It is true that the trial court did say:
"Now, I don't have to decide a question of religion at all. It is a question of whether or not the mother or the father should have something to say about bringing up these children and their welfare, if it is right to teach them those things — well, that is one thing — if it is right to teach them, as I call it, non-patriotism, because after all if you are passive on these things you might as well be against them. . . . I am not going to interfere in any way with their religion, but I do say these children have a right to be brought up to choose what they want before they become a member of the faith that they have described here.
"And I am not going to ask the woman to change the religion, . . . But these children are at least going to be given a chance to understand while they are young these other matters. . . .
"I don't want her to change her religion. All I want her to do is to agree, to say whether she would agree to teach these children, like the other hundred million children are taught, to not only respect the Flag but to salute the Flag when the Flag goes by, or wherever they are so that, as I say, they could join a thousand institutions which they would not be able to join otherwise, so that they would be able to work actively for this Flag in case of danger. . . .
"Let her think it over. I am not anxious to have the children taken. I want her to agree, if the children are kept with her part of the time, or all of the time, I want her to agree to teach them like other children are taught, to respect the Flag and salute the Flag, and defend the country when it has to be defended, and not be a shirker in war, not passive but active."
While the court in the foregoing disclaims any desire to interfere with plaintiff's religious views, and attempts to base his decision on "patriotism," it is apparent that he considers it unpatriotic to refuse to salute the flag, and believes that a mother who teaches her children that it is wrong to kill and right to refuse to participate in wars, is unfit to have the custody of her children; for only on these grounds has it found that she "is not a fit and proper person to have the sole custody of the said children." In so concluding we think the said court abused its discretion. Differ as we may, and, we might say, as most of us do, as to the wisdom and soundness of the reasoning of plaintiff and her fellow Witnesses, it is not for courts to say that her religious convictions and those of her associates are necessarily such as to jeopardize the interests of their children.
As to the refusal of Jehovah's Witnesses to salute the flag, the Supreme Court of the United States, in West Virginia State Board of Education v. Barnette, 319 U.S. 624 [63 S.Ct. 1178, 87 L.Ed. 1628, 147 A.L.R. 674], in holding that the action of the board of education in requiring public school pupils to salute the flag while reciting a pledge of allegiance, under penalty of expulsion, transcended constitutional limitations and invaded the sphere of intellect of which it is the purpose of the First and Fourteenth Amendments of the Constitution to reserve from all official control, said, pages 640-641 (L.Ed. 1639):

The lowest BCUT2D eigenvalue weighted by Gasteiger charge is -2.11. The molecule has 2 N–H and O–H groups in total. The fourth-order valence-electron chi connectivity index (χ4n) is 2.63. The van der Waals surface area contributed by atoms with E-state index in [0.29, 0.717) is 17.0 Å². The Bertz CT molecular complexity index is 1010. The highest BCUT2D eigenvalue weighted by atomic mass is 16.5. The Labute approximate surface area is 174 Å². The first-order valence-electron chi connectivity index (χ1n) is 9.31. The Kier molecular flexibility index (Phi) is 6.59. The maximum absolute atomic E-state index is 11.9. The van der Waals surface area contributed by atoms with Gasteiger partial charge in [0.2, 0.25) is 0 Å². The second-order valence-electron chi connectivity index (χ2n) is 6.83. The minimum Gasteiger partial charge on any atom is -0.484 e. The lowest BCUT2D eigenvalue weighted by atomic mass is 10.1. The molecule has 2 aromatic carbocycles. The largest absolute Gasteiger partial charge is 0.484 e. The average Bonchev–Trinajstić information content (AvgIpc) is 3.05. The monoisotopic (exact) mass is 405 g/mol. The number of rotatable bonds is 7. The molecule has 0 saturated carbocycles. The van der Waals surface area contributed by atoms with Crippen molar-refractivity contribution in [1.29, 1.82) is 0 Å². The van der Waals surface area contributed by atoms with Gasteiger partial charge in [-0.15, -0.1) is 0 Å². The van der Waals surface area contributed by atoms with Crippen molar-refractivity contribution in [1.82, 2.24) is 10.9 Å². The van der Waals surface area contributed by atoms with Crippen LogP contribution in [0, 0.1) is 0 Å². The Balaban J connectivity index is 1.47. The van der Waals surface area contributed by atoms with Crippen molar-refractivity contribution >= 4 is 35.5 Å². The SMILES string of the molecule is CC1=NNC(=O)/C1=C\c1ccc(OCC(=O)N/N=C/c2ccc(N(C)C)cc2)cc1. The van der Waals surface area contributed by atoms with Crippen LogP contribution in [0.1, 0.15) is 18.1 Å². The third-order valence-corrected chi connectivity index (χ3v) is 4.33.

"Struggles to coerce uniformity of sentiment in support of some end thought essential to their time and country have been waged by many good as well as by evil men. Nationalism is a relatively recent phenomenon but at other times and places the ends have been racial or territorial security, support of a dynasty or regime, and particular plans for saving souls. As first and moderate methods to attain unity have failed, those bent on its accomplishment must resort to an ever increasing severity. As governmental pressure toward unity becomes greater, so strife becomes more bitter as to whose unity it shall be. Probably no deeper division of our people could proceed from any provocation than from finding it necessary to choose what doctrine and whose program public educational officials shall compel youth to unite in embracing. Ultimate futility of such attempts to compel coherence is the lesson of every such effort from the Roman drive to stamp out Christianity as a disturber of its pagan unity, the Inquisition, as a means to religious and dynastic unity, the Siberian exiles as a means to Russian unity, down to the fast failing efforts of our present totalitarian enemies. Those who begin coercive elimination of dissent soon find themselves exterminating dissenters. Compulsory unification of opinion achieves only the unanimity of the graveyard."
Also, pages 641-642 (L.Ed 1639):
"To believe that patriotism will not flourish if patriotic ceremonies are voluntary and spontaneous instead of a compulsory routine is to make an unflattering estimate of the appeal of our institutions to free minds. We can have intellectual individualism and the rich cultural diversities that we owe to exceptional minds only at the price of occasional eccentricity and abnormal attitudes. When they are so harmless to others or to the State as those we deal with here, the price is not too great. But freedom to differ is not limited to things that do not matter much. That would be a mere shadow of freedom. The test of its substance is the right to differ as to things that touch the heart of the existing order.